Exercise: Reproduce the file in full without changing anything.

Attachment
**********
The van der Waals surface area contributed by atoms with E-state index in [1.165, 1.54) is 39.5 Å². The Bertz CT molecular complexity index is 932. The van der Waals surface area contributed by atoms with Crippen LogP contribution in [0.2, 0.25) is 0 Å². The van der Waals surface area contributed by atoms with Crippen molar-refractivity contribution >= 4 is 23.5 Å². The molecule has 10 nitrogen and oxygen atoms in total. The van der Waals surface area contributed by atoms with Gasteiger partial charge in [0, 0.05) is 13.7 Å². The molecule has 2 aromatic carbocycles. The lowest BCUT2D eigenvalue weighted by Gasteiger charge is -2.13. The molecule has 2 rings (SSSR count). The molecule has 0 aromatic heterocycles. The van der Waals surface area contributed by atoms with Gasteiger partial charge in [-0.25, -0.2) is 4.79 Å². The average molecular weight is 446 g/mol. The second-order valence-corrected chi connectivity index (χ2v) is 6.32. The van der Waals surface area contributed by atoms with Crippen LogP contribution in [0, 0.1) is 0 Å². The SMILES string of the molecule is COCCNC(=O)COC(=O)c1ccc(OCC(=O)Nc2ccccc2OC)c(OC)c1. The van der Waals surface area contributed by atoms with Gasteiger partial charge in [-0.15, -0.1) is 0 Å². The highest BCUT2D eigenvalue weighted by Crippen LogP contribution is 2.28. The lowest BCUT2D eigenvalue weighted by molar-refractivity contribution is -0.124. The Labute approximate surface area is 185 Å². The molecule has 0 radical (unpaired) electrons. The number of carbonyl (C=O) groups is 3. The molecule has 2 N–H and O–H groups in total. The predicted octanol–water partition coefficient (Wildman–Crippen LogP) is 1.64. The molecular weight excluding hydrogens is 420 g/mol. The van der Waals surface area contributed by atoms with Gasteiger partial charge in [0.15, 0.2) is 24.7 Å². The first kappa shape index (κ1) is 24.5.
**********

The van der Waals surface area contributed by atoms with E-state index in [1.165, 1.54) is 39.5 Å². The Bertz CT molecular complexity index is 932. The van der Waals surface area contributed by atoms with Crippen LogP contribution in [0.2, 0.25) is 0 Å². The van der Waals surface area contributed by atoms with Crippen molar-refractivity contribution >= 4 is 23.5 Å². The molecule has 10 nitrogen and oxygen atoms in total. The van der Waals surface area contributed by atoms with Gasteiger partial charge in [0, 0.05) is 13.7 Å². The molecule has 2 aromatic carbocycles. The lowest BCUT2D eigenvalue weighted by Gasteiger charge is -2.13. The molecule has 2 rings (SSSR count). The molecule has 0 aromatic heterocycles. The van der Waals surface area contributed by atoms with Gasteiger partial charge in [-0.25, -0.2) is 4.79 Å². The average molecular weight is 446 g/mol. The second-order valence-corrected chi connectivity index (χ2v) is 6.32. The van der Waals surface area contributed by atoms with Crippen LogP contribution in [0, 0.1) is 0 Å². The SMILES string of the molecule is COCCNC(=O)COC(=O)c1ccc(OCC(=O)Nc2ccccc2OC)c(OC)c1. The van der Waals surface area contributed by atoms with Gasteiger partial charge in [-0.15, -0.1) is 0 Å². The highest BCUT2D eigenvalue weighted by Crippen LogP contribution is 2.28. The lowest BCUT2D eigenvalue weighted by molar-refractivity contribution is -0.124. The Labute approximate surface area is 185 Å². The molecule has 0 radical (unpaired) electrons. The number of carbonyl (C=O) groups is 3. The molecule has 2 N–H and O–H groups in total. The predicted octanol–water partition coefficient (Wildman–Crippen LogP) is 1.64. The molecular weight excluding hydrogens is 420 g/mol. The van der Waals surface area contributed by atoms with Gasteiger partial charge in [0.15, 0.2) is 24.7 Å². The first kappa shape index (κ1) is 24.5.